Thursday, March 21, 2013

Closing Comments 3-21-2013

The grain markets closed mixed today as beans and wheat reversed rolls today.

Wheat was off 7 cents in CBOT wheat, MPLS wheat was down 7 cents a bushel, KC wheat was down 6 cents a bushel, soybeans bounced rather strong today up 29 cents, and corn closed up ½ cent on the May contract while July was unchanged, and new crop December corn was up 1 ½ cents.  Outside markets had some pressure with crude off about a buck and the stock markets under pressure with the DOW closing off 90 points.

More and more estimates are coming out for next week’s USDA report.  Keep in mind that these stock reports have had a history of limit moves.  The one we had this last January was tame; but this is the report were the USDA seems to find or lose 200-300 bushels of corn regularly.  My personal bias on this report is it will be similar to the January report and won’t be a major market moving event.  But just thinking that could be a little dangerous.  As to how it shakes out; right now the market is looking and seems to be pricing in a bullish type report for corn and beans.  So if that trend continues it might take a very bullish report to not be disappointing.

Besides the stocks report we will also have planting intentions; but I look for that to take a back seat to the stocks.  You can read or listen to hundreds of reasons for both a bullish or bearish report and when things are all said and done and the numbers come out the report should be one that says “we are off to the races because of the tight balance sheet that just got tighter” or the price slide from the summer highs should now continue because we curbed enough demand. 

The bean number might be as important or perhaps even more important than the corn number; but it is also much more known because we report exports and crush on a regular basis.  While the corn usage for ethanol and exports is known; the wild card and reasons for the swings in recent years has been the feed usage or other usage.  Bottom line is in my opinion the bean number could be very tight but I don’t think the number will set the stages for bean prices over the next several months.  I think what China does or doesn’t due will influence beans and I think the tightness in beans will show up in basis.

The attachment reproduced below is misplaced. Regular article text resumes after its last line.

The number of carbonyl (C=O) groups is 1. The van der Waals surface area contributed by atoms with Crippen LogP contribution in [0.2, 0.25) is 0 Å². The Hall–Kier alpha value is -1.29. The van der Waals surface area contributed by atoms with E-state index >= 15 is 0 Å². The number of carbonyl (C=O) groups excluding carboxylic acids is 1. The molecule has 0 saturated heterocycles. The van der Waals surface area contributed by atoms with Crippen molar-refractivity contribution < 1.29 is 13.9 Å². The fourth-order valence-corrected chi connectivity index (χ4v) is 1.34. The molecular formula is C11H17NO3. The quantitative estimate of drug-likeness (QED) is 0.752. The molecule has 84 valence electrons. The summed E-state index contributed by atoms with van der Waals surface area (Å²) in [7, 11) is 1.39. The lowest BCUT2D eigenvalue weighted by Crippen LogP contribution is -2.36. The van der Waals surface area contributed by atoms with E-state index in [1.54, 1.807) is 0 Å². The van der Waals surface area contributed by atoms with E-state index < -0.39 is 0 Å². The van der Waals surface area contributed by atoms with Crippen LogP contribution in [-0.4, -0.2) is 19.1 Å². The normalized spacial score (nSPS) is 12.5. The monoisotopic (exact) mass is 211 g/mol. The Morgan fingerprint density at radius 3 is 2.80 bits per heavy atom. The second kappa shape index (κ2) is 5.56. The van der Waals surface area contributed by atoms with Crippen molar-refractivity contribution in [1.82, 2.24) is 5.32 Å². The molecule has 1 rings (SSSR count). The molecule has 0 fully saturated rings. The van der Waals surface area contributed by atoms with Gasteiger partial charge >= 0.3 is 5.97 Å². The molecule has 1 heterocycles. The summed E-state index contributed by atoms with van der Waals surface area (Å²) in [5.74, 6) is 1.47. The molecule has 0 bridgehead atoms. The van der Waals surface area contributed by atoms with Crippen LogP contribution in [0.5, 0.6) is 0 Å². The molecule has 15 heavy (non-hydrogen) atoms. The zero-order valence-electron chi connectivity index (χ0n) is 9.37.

For corn old crop prices direction could easily follow the report direction for a couple months; as the report will really be the only big headline for old crop other than new black swan events.  We will have the regular ethanol updates and export updates; and we will see what margins are doing but we won’t know until the June report if the market did it’s job finding additional demand or curbing demand.

For new crop the acres take a back seat because it really comes down to weather.  Now acres can be important and if we have an extreme above or below estimates it will affect the markets but the bigger effect will come from what weather does to yield.  Bottom line on new crop is it might be very hard to sustain a major rally if the acres are any place between 95-100 million acres of corn planted; because anything close to trend line yield produces a crop between 13.5-15 billion bushels or so.  This year we will use only about 11 billion bushels; so to find 2.5 to 4 billion bushels of demand will be very tough.  That’s not to say that say that higher prices can’t happen; but it won’t be easy without a repeat of last year’s bad weather.